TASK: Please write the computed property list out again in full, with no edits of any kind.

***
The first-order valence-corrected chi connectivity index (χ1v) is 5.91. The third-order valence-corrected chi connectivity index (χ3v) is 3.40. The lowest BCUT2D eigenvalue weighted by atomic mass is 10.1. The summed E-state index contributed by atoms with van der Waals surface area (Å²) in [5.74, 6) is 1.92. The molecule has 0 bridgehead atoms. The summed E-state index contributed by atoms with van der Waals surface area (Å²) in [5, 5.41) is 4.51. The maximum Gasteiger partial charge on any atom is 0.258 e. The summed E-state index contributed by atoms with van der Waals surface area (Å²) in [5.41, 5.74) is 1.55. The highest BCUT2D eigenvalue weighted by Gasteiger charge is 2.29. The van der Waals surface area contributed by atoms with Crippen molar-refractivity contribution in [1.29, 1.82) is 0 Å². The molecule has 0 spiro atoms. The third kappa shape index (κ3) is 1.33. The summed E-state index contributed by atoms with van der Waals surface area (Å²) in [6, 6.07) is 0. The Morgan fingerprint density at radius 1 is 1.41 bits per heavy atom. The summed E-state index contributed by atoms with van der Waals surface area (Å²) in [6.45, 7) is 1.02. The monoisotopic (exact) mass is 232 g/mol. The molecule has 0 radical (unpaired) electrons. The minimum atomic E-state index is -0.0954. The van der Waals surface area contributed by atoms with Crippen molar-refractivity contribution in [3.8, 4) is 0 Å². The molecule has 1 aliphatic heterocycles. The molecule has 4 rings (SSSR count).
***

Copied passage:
The first-order valence-corrected chi connectivity index (χ1v) is 5.91. The third-order valence-corrected chi connectivity index (χ3v) is 3.40. The lowest BCUT2D eigenvalue weighted by atomic mass is 10.1. The summed E-state index contributed by atoms with van der Waals surface area (Å²) in [5.74, 6) is 1.92. The molecule has 0 bridgehead atoms. The summed E-state index contributed by atoms with van der Waals surface area (Å²) in [5, 5.41) is 4.51. The maximum Gasteiger partial charge on any atom is 0.258 e. The summed E-state index contributed by atoms with van der Waals surface area (Å²) in [5.41, 5.74) is 1.55. The highest BCUT2D eigenvalue weighted by Gasteiger charge is 2.29. The van der Waals surface area contributed by atoms with Crippen molar-refractivity contribution in [1.29, 1.82) is 0 Å². The molecule has 0 spiro atoms. The third kappa shape index (κ3) is 1.33. The summed E-state index contributed by atoms with van der Waals surface area (Å²) in [6, 6.07) is 0. The Morgan fingerprint density at radius 1 is 1.41 bits per heavy atom. The summed E-state index contributed by atoms with van der Waals surface area (Å²) in [6.45, 7) is 1.02. The monoisotopic (exact) mass is 232 g/mol. The molecule has 0 radical (unpaired) electrons. The minimum atomic E-state index is -0.0954. The van der Waals surface area contributed by atoms with Crippen molar-refractivity contribution in [3.8, 4) is 0 Å². The molecule has 1 aliphatic heterocycles. The molecule has 4 rings (SSSR count).